Finding new suppliers

A strong supplier base can help your business become more resilient in times of uncertainty.

In 2020, British businesses have experienced how complex and fragile supply chains can be. Having a strong supplier base, whatever your business model, is vital in giving you agility in times of change, and certainty that you can meet any surges in demand.

With Brexit on the horizon and the effects of the coronavirus pandemic ongoing, this is more important than ever before.

In this guide, we set out three steps that you could consider to make your supply base work harder for you, all with a view to helping your business thrive in these times of uncertainty.

Review your relationships with existing suppliers +

Whether you’re an independent retailer, a technology innovator, a service business or a manufacturer, it’s likely that your suppliers are the key to ensuring you can deliver consistently to your customers.

If your supply chain is narrow – for example, you’re a manufacturer and you have a limited number of suppliers of a bespoke item or component – there’s a risk that those suppliers won’t be able to meet your demand, making your own business suffer.

If a key supplier is suddenly unable to fulfil orders or to meet a surge in demand, this can have a detrimental, potentially devastating, impact on your business.

Conversely, if your business’ supply chain is wide and diverse, this could create issues around quality control or compliance.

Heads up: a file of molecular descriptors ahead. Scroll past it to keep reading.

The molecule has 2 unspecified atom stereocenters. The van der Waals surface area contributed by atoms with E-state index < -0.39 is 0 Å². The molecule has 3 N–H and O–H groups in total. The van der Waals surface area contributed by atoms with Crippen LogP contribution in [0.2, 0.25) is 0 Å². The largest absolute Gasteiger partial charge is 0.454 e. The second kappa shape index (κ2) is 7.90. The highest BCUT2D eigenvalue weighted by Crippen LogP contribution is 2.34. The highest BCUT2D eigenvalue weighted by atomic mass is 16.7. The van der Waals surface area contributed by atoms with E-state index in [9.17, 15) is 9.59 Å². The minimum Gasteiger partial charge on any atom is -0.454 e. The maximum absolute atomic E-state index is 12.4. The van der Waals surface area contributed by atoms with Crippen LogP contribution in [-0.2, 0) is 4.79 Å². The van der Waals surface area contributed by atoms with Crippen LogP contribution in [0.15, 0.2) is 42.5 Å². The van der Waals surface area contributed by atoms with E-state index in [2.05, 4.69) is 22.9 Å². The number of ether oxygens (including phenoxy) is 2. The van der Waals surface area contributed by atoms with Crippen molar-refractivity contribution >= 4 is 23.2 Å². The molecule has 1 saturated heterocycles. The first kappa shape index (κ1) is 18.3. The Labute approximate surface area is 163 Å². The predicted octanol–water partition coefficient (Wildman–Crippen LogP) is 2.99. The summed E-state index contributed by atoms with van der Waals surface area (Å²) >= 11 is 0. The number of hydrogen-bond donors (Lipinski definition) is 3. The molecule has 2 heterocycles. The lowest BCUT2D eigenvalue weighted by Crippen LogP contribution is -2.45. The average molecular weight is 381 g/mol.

There’s a cost in terms of time and effort in managing a large number of diverse suppliers, perhaps on different payment terms and contracts.

SWOT analysis

Create a SWOT analysis specifically related to your supply base.

The first step is to review your current suppliers to identify strengths and weaknesses, as well as both immediate and longer-term potential opportunities and threats related to supply.

Review payment terms, discounts and any exclusivity arrangements in place – are these clear and agreed in writing? And, most importantly, are they fit for purpose?

Scenario planning

Look forward to the next three, six, nine and 12 months – and the longer term. Map out the possible scenarios – for example:

  • What would happen if a major supplier was unable to fulfil orders?
  • What might happen if the quality of a particular supplier or contractor dropped?
  • What might be the possible impact of Brexit?
  • How might disruptions to international supply chains (for example, shipping from Asia disrupted by COVID-19) affect your business?
  • What would be the impact on existing preferred suppliers if you were to diversify supply?
  • How have you changed your business model in 2020, and what innovation do you have planned for 2021?
  • If demand for a particular product or service expands or contracts, do you have the agility to meet demand?
  • What might happen if a new competitor enters the market?
  • Are your supplier contracts so rigid that you can’t make changes quickly?

Review your business plan

Revisit your business plan if you haven’t already done so this year. Changes to your strategy may have a significant impact on your choice of suppliers.

Read our guide to reviewing your business plan